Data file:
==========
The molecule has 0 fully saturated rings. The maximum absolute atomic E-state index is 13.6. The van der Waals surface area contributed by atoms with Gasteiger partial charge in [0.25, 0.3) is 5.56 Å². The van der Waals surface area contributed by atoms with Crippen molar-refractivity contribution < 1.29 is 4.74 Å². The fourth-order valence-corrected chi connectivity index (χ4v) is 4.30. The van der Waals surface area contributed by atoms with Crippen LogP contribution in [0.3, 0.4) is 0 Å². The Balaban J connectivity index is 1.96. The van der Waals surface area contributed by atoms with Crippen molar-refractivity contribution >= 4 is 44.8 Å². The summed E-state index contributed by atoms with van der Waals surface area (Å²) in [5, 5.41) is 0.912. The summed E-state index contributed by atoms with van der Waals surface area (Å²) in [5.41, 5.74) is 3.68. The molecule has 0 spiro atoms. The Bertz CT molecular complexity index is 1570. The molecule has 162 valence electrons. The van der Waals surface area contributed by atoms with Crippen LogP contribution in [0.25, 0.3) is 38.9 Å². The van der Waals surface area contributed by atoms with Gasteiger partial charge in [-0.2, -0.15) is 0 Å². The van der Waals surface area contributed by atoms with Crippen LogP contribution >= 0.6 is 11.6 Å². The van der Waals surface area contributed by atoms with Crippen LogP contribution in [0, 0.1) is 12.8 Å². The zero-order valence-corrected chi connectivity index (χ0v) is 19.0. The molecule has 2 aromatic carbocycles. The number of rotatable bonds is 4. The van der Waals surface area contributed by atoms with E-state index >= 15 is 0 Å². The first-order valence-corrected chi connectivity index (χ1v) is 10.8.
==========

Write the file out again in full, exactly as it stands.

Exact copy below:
The molecule has 0 fully saturated rings. The maximum absolute atomic E-state index is 13.6. The van der Waals surface area contributed by atoms with Gasteiger partial charge in [0.25, 0.3) is 5.56 Å². The van der Waals surface area contributed by atoms with Crippen molar-refractivity contribution < 1.29 is 4.74 Å². The fourth-order valence-corrected chi connectivity index (χ4v) is 4.30. The van der Waals surface area contributed by atoms with Crippen LogP contribution in [0.3, 0.4) is 0 Å². The Balaban J connectivity index is 1.96. The van der Waals surface area contributed by atoms with Crippen molar-refractivity contribution >= 4 is 44.8 Å². The summed E-state index contributed by atoms with van der Waals surface area (Å²) in [5, 5.41) is 0.912. The summed E-state index contributed by atoms with van der Waals surface area (Å²) in [5.41, 5.74) is 3.68. The molecule has 0 spiro atoms. The Bertz CT molecular complexity index is 1570. The molecule has 162 valence electrons. The van der Waals surface area contributed by atoms with Crippen LogP contribution in [0.25, 0.3) is 38.9 Å². The van der Waals surface area contributed by atoms with Gasteiger partial charge in [-0.2, -0.15) is 0 Å². The van der Waals surface area contributed by atoms with Crippen LogP contribution >= 0.6 is 11.6 Å². The van der Waals surface area contributed by atoms with Crippen LogP contribution in [0, 0.1) is 12.8 Å². The zero-order valence-corrected chi connectivity index (χ0v) is 19.0. The molecule has 2 aromatic carbocycles. The number of rotatable bonds is 4. The van der Waals surface area contributed by atoms with E-state index >= 15 is 0 Å². The first-order valence-corrected chi connectivity index (χ1v) is 10.8.